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sporadicsmiles

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  1. Eh, that is very hit and miss, especially for nations whose leagues are not included in the game by default. I spent a lot of time sorting out the north African leagues, and most of the team data is out of date (unless the clubs are involved in continental competitions). That includes a lot of old players who simply have not been retired. I completely understand this, SI have to build the game and make sure the active leagues are accurate. I imagine they do not have the time to sort out every single player in the database. For the OP, unless you are loading in all players, most players without a birthdate most likely lack a CA/PA as well. So they are unlikely to be loaded unless you explicitly demand it.
  2. Most of these tactics you see for download that are the best are overpowered because they exploit the AI, which simply cannot handle them in a meaningful way. Take the first one on that list (the very best). I would absolutely rip that tactic apart if I were to play it. That is because I am human and can see the gaping weaknesses in it. The AI is not that advanced in its thinking. There are ways to set up tactics that are not based on AI to win as well, and this is what people try to do in real life. There are always some exploit like this in every FM. It is because we do not have human like AI (in general, not just in FM), and the match engine is not being designed to cut out every single possible exploit (although I guess they use these exploits to improve things, but I am guessing there). The ME is designed to produce as close to realistic football as possible. It does a decent job (with room for improvement). That means people can enjoy playing football. If you just want to play and win, then you can use the exploits. And with each new FM wait for someone to find the new exploits. Each to their own, I guess.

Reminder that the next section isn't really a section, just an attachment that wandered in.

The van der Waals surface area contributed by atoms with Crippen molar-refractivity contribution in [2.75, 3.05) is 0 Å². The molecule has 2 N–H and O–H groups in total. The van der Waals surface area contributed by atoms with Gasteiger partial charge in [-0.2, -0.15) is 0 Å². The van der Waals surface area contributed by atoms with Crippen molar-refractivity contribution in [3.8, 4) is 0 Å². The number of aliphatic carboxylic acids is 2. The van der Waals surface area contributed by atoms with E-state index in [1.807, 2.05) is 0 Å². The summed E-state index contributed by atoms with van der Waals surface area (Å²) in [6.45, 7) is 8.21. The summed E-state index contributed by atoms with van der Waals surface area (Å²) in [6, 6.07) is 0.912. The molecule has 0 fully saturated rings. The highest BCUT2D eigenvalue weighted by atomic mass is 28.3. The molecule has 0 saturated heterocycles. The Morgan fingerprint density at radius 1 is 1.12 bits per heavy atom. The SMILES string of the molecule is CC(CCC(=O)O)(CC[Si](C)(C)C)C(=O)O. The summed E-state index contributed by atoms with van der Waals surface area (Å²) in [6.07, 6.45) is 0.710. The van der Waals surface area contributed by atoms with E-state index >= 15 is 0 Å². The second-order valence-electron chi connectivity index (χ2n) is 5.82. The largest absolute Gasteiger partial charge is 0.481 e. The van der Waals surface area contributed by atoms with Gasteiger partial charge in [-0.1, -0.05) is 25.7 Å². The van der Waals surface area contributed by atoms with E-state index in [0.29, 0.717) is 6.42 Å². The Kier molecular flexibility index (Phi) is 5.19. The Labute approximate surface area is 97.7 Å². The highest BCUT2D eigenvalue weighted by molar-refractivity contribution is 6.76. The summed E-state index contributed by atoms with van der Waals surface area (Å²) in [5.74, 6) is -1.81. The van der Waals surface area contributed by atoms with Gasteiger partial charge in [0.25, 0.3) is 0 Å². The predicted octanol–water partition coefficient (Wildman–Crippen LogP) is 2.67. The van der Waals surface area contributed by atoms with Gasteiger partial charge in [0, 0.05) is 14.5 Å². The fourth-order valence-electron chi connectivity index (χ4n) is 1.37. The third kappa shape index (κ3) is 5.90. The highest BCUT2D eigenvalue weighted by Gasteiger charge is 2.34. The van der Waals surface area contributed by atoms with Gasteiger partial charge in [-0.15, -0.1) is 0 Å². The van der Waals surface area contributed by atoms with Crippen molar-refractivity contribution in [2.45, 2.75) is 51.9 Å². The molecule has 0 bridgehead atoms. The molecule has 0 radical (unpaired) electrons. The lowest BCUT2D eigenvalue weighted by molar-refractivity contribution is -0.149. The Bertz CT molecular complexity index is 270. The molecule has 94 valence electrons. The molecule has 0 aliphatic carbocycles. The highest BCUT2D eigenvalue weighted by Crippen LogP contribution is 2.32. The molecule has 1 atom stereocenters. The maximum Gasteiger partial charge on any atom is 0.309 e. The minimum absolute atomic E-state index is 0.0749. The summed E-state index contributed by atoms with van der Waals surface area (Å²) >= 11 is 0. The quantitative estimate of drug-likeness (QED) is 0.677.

3. The mez will run wide rather than inside in general anyway. The problem I see you having is that you are not giving the defence a reason to move. Every player is isolated and playing his own game. So the AI can look at it and go "no obvious danger here, I trust my defence in position to win their battle". You need to create more overloads. Get more of your players into an area of the pitch than they have defenders. This forces the AI to commit defenders or cede that area of the pitch to you. The closest you get is the IF on the left and the Mezalla. What you need is something where you get two or three players into the same area of the pitch at the same time. For example, an attacking fullbacks and a winger, with a supporting midfield role on the same side will often create situations where you have 3 player attacking the AI fullback and the space around him. The AI has to do something about that (well it does not, but doing nothing is probably worse), and that is when you create space. Take your DLF. There is no immediate threat if the AI does not close him down or follow him. It does not matter if he gets the ball right away. He has to hold it because nobody is ahead of him. I play a DLF alongside an IF(A) and a CM(A) on opposite sides. This is creating a mismatch problem in the centre. Now it is dangerous to not close the DLF down. He has passing options moving in a dangerous way towards goal. If you do not close down, he may find the time to make a good pass. If you do close him down, you may get out of shape but the pass should be harder to make. What you are doing is creating uncertainty where your player has several options and the AI cannot defend them all perfectly. There is a risk for everything they do. I do not see anything like this from your tactic, which makes is easier to defend. So I would try to think of ways to attack different zones of the pitch. Remember you do not need players going into the same place. You need players attacking an area of the pitch where the AI cannot handle all of them from its base defence. That means the same types of overload will not always work, and you have to be creative. For example, the one I describe above is best against no DMC formations, and fails against 2 DMC formations. Why? In a 2 DMC formation, the CBs do not have to worry about picking up the striker, because he is the DMCs problems. You have to find a different way to disrupt teams then (for example make the DMCs move)